The Fed Gave The Market What It Wanted – The Highs of the Year Are Being Challenged.

November 4, 2010

The market has been bracing itself for major events this week. The elections and the FOMC statement were highly anticipated and they overshadowed a heavy round of economic news.

Republicans won back the House and they gained seats in the Senate just as analysts had predicted. This news was already priced into the market and stocks barely budged after the results were in. Voters sent a clear message, “cut spending and create jobs”. Republicans are not the solution; they will merely slow the bleeding. Entitlement (Social Security, Medicare and Medicaid) is sucking the life out of this country and not one politician dares to touch this career-ending problem. This “can” is going to get kicked down the alley as our national debt spirals out of control.

Yesterday, the FOMC said that they will inject $500 billion into our financial system over the next six months. It was in line with expectations and the market barely moved on the news. Printing money is an act of desperation. It devalues our currency and given our massive trade deficit, it will result in inflation. Theoretically, buying our own bonds will help our economy grow. Higher tax receipts during the recovery will offset huge investment losses in the bonds we purchase. Interest rates will rise as economic conditions improve and the bonds we buy will decline in value. The “fly in the ointment” is stagflation. In this scenario, tax receipts would not increase and our bond holdings would still incur huge losses.

For every $1 trillion we “print”, the GDP will rise .25%. The risks outweigh the rewards and the government should stop meddling. The Fed can control the money supply, but it cannot force banks to lend. The velocity of money is the real issue.

Speaking of banks, Bank of America might need another bailout. Mortgage “putbacks” could cost it billions of dollars. The housing bubble is far from over and many banks are straddled with toxic assets. This junk is clogging up the banking system and financial institutions don’t want to lend when employment conditions are weak. Fannie Mae and Freddie Mac (reported a $4.1 billion loss in Q3) are bleeding profusely. These entities could cost taxpayers well over $500 billion.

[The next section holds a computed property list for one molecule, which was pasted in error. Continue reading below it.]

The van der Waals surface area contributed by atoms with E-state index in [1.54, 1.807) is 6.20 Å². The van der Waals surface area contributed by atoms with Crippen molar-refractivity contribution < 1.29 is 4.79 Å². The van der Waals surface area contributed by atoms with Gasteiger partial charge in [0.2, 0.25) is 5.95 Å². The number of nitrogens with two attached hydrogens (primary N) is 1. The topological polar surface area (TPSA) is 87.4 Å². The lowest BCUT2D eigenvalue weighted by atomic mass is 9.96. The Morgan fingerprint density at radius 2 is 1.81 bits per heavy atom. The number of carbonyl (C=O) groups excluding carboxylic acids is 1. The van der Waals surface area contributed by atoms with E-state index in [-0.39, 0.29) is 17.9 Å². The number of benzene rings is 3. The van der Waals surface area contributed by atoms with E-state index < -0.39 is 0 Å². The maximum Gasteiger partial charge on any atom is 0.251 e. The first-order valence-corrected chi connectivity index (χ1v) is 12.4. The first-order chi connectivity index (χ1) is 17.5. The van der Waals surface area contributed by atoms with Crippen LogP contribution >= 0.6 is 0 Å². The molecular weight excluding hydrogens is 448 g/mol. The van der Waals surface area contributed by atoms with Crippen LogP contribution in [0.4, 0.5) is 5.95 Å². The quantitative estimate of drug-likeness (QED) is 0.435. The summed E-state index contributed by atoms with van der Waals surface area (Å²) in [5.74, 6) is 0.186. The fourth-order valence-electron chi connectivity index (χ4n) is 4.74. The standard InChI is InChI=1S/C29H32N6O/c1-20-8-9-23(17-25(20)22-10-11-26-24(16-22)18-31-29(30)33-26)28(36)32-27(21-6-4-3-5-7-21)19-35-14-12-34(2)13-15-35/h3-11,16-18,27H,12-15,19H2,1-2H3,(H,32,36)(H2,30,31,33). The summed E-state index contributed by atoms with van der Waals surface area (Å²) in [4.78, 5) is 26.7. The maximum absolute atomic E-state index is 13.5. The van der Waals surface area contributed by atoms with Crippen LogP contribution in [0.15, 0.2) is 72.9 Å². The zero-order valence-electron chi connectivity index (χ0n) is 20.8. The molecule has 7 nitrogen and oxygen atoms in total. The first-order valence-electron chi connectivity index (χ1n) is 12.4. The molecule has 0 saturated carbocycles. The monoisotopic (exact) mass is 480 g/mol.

The foundation for our economy is crumbling. From our government down to municipalities, debt levels are astronomical. After 2 years of extensive research, respected financial analyst Meredith Whitney believes that states will be our next financial crisis.

Consumers are not much better off. Personal savings rates declined for decades before the financial crisis and the average baby boomer as less than $100,000 saved for retirement.

On the surface, everything seems fine and that has me bullish on a short-term basis. Growth in China is robust and their GDP grew 9.6% last quarter. They released their PMI this week and it was better than expected (54.7). Traders still believe that they can pull the rest of the world out of this recession.

Corporations have been fiscally responsible and balance sheets are strong. Cost-cutting has been brisk and any revenue growth is going right to the bottom line. They are investing in emerging markets and growth prospects are excellent. Multinationals will be paid in foreign currencies and that will help to reduce risk exposure to the falling dollar.

On a valuation basis, stocks are cheap. Treasury yields are lower than dividend yields on many stocks and investors have the potential for capital appreciation. Money will rotate out of bonds and into stocks. Asset Managers don’t like to chase stocks. They have been waiting for a pullback to get in and they haven’t gotten one. Many were hoping for a decline this week and now that the news this past, they will aggressively bid for stocks. They do not want to miss a year-end rally.

Option implied volatilities have declined in the last 24 hours and the confidence has been restored. We are testing the highs of the year.

The economic news has been excellent. ISM manufacturing and ISM services came in better than expected. ADP employment which normally undershoots private sector employment showed 40,000 new jobs. That bodes well for a good Unemployment Report tomorrow (zero job growth expected).

Investors have been piling into bonds for many months and a breakout to the upside will get them excited about stocks. Last week, Trim Tabs reported money flow into equities (mutual funds) for the first time in many months. This asset rotation will continue and we will see a nice year-end rally.

Options are cheap and I will be buying calls. My positions will be relatively small since I don’t like chasing stocks. Companies that generate more than half of their revenues overseas and that have pricing power will be of particular interest.

Play the upside, but know that the foundation for this rally is crumbling. Major problems will continue to fester and they will haunt us in 2011.
image


Previous Bulletin

November 3, 2010

Next Bulletin

November 5, 2010
Top